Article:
BSD derivatives are different operating systems. They have different goals. You seem to be hinting at a conflict – which is not the case.
OpenBSD’s focus is on security, good documentation, and clean code. From a practical point of view, this is not really compatible with the FreeBSD database. For example, the ZFS database is much larger and more complex than the OpenBSD kernel. Just to give a simple example.
This is not an error and does not cause conflicts between projects. This means that as a user you have to choose – which may not be very nice.
If for any reason you need or want to use some FreeBSD stuff, you can take a look at HardenedBSD. And it’s just FreeBSD, but with kernel hardening and userspace (including exploit mitigations).
I’m a big fan of OpenBSD myself, even the mascot is on my arm. But for my large storage arrays (NAS, SAN, whatever you want to call it) I use HardenedBSD in relation to ZFS. And also for some other edge cases (somewhat more complex virtualization).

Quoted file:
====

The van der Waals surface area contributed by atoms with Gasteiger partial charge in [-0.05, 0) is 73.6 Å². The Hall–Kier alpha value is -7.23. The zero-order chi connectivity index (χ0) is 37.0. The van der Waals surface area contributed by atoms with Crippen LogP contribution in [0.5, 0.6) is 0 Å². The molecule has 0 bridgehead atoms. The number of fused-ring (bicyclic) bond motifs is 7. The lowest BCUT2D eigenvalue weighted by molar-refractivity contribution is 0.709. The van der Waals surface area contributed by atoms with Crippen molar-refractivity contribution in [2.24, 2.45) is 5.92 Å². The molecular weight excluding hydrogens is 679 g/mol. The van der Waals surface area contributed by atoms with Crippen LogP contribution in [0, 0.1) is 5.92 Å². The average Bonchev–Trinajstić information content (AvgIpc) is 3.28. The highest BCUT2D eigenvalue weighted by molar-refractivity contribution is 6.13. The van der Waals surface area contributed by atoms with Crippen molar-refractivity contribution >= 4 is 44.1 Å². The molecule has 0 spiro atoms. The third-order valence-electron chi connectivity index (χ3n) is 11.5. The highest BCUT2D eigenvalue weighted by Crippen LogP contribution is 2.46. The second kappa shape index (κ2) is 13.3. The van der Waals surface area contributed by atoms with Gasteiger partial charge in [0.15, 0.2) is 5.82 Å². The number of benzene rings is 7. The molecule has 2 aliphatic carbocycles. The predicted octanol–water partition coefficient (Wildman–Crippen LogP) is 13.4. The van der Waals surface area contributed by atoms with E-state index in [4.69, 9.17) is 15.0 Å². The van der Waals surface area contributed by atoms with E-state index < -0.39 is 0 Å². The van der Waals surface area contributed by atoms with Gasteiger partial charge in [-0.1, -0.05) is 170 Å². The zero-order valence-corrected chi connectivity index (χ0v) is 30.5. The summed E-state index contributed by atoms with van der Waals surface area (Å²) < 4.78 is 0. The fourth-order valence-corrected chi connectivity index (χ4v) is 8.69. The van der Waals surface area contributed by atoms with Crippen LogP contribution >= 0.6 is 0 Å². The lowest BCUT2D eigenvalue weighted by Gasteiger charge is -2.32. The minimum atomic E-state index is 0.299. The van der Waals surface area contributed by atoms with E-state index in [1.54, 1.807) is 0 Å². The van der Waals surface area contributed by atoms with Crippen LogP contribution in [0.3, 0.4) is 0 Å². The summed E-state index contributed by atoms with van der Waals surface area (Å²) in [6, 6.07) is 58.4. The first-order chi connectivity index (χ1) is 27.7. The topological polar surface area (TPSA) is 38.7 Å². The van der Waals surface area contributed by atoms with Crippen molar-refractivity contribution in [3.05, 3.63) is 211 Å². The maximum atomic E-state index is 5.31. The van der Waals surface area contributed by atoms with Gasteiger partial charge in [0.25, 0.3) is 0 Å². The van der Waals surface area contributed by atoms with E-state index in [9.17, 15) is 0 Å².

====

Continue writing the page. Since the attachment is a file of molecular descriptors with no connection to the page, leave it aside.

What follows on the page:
Does this make OpenBSD inferior? never. It simply depends on which scenario is a more appropriate choice.
“Professional web ninja. Certified gamer. Avid zombie geek. Hipster-friendly baconaholic.”
The new Ghostbusters movie poster defaces the iconic logo
Jean-Claude Van Damme plays Johnny Cage in Mortal Kombat 1
Amsterdam is once again the battleground for the famous Call of Duty: Rijksmuseum, CS and Muiderslot